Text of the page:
Jeff Prest asks whether an­glers want va­ri­ety of fish stock or qual­ity

We asked an­glers how big a deal is the range of trout types on of­fer when they de­cide which fish­ery to visit

Trout Fisherman (UK) - - Contents -

JUST like any other busi­ness, trout fish­eries must ad­dress di­ver­si­fi­ca­tion. For the more am­bi­tious among them, this will mean look­ing at on-site ac­com­mo­da­tion, or mak­ing the fish­ery just part of a gen­eral field sports ‘pack­age’. At its most ba­sic, va­riet y will in­volve stock­ing the lake with more than just one t y pe of trout. Rare is the wa­ter, in­deed, which con­fines its menu to rain­bows alone. Yet how much does this mat­ter to their cus­tomers? Via our Face­book page and the fo­rums at w w w.f ly fish­ing.co.uk we asked an­glers how big a fac­tor is the num­ber of trout ty pes avail­able, when they de­cide which f isher y to visit next… It's nice to have some va­riet y, but it’s not re­ally high up the list. I'm as happy f ish­ing for ' bows as I am f ish­ing for brow ns, blues, tigers, or coarse f ish. I like a good mix of sizes but it's the qualit y of the f ish and the f isher y that mat­ters. Geof f Hadley

Stalk­ing dif­fer­ent species is in­cred­i­ble. The dis­tances peo­ple travel to Rock­bourne to stalk A rc­tic char says it all. I also love blue trout as they look in­cred­i­ble in the wa­ter and f ight ag­gres­sively for their weight. Aaron House

Browns would be good, but just hav­ing caught my f irst blue......a tough call. Fa­cil­i­ties count a great deal. John Whurr

I like a bit of va­riet y, a few brow ns are al­ways nice as they fight much bet­ter than rain­bows pound for pound. Blues and tigers are some­thing a bit dif­fer­ent and make a pleas­ant change. Gary Mor­gan

Would pre­fer va­ri­ety over size any day. Maybe even mix a few coarse species in as well. Peter Lor­rimer

I like a good mix of species and sizes: noth­ing worse than turn­ing up to a wa­ter and ever y f ish in it is the same. It's al­ways a thrill not know­ing what's on the end of your line. Scott Mcdon­ald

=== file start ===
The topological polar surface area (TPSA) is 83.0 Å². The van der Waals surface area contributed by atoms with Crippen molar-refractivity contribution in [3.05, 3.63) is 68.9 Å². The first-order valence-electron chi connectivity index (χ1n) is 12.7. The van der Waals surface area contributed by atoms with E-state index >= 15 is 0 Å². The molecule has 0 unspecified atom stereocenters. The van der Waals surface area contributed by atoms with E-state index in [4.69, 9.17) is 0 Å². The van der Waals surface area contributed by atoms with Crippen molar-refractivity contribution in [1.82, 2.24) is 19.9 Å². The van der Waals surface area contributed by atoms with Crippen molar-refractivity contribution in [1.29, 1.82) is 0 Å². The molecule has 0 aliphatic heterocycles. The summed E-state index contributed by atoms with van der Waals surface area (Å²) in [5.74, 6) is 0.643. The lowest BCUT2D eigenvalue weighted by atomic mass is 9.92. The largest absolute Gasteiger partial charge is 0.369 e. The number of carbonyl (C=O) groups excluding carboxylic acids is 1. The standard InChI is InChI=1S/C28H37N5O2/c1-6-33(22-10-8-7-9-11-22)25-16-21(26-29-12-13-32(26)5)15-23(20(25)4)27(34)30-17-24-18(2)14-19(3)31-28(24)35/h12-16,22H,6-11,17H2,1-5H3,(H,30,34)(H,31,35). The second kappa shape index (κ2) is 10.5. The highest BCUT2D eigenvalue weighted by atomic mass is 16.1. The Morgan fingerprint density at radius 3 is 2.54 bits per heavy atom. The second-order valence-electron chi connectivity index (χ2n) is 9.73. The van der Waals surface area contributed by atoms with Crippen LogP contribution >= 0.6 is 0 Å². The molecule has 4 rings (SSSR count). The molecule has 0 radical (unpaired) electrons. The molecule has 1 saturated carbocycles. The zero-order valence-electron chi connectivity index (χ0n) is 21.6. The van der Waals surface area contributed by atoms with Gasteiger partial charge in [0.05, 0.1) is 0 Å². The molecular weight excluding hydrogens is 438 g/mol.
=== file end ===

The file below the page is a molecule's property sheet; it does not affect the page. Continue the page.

A quiet, nat­u­ral-look­ing venue is most im­por­tant re­gard­less of species, for me. I fish for rain­bows and browns and wouldn’t nec­es­sar­ily look for still­wa­ters of­fer­ing other species. Paul Kay Peo­ple just seem to want big f ish, although it doesn’t mat­ter to me what size or species it is. It’s the joy of catch­ing, play ing and re­leas­ing the f ish. Kevin Daw­son

It's know­ing a wa­ter is well stocked. I won't f ish any where that’s catch and re­lease only as a good turnover of f ish means stock­ing. Qual­ity over quan­tity of species is also a pref­er­ence. Ja­son Nor­man

A key fac­tor for me is the way the wa­ter and sur­round­ings look...and if it’s a spring fed lake, to keep the f ish and wa­ter in bet­ter con­di­tion. A lso key is plent y of in­sect life… As for f ish, I like va­riet y but more im­por­tantly is f ish with full f ins and a fair [ra­tio], 55 to 65 per acre. Neil Co­hen

I’ve only had one tiger and never a blue, so I'll choose a venue that has these over one that doesn't, other things be­ing equal. Philip Roberts

The op­por­tu­nity to catch dif­fer­ent species and of dif­fer­ent sizes is a big draw. Clif f Hoare

Small f ish for eat­ing, big f ish for the thrill. Like to get a brown now and then but any f ish gets the adren­a­line go­ing. Andy Mor­gan

■ Dif­fer­ent trout don't bother me, how­ever a loo and some­where to ‘take f ive’ come high on the list. Ian Ak­ers

■ A trout is a trout. A good va­riet y of size is more im­por­tant than its colour. An­drew Lu­cas